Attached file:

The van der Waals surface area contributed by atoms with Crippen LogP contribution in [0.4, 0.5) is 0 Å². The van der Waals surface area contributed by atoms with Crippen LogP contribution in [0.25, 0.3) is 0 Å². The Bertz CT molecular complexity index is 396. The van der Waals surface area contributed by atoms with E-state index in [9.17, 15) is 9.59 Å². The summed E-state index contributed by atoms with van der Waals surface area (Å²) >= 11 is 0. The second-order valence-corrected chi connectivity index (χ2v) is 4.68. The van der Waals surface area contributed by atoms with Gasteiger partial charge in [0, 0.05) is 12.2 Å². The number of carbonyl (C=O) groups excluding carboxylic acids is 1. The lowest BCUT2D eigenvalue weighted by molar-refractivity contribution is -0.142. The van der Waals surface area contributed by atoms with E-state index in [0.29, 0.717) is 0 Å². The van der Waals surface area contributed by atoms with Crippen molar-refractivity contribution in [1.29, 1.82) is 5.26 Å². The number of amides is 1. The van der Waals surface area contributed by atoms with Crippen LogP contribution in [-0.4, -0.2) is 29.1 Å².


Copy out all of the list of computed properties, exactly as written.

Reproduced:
The van der Waals surface area contributed by atoms with Crippen LogP contribution in [0.4, 0.5) is 0 Å². The van der Waals surface area contributed by atoms with Crippen LogP contribution in [0.25, 0.3) is 0 Å². The Bertz CT molecular complexity index is 396. The van der Waals surface area contributed by atoms with E-state index in [9.17, 15) is 9.59 Å². The summed E-state index contributed by atoms with van der Waals surface area (Å²) >= 11 is 0. The second-order valence-corrected chi connectivity index (χ2v) is 4.68. The van der Waals surface area contributed by atoms with Gasteiger partial charge in [0, 0.05) is 12.2 Å². The number of carbonyl (C=O) groups excluding carboxylic acids is 1. The lowest BCUT2D eigenvalue weighted by molar-refractivity contribution is -0.142. The van der Waals surface area contributed by atoms with E-state index in [0.29, 0.717) is 0 Å². The van der Waals surface area contributed by atoms with Crippen molar-refractivity contribution in [1.29, 1.82) is 5.26 Å². The number of amides is 1. The van der Waals surface area contributed by atoms with Crippen LogP contribution in [-0.4, -0.2) is 29.1 Å².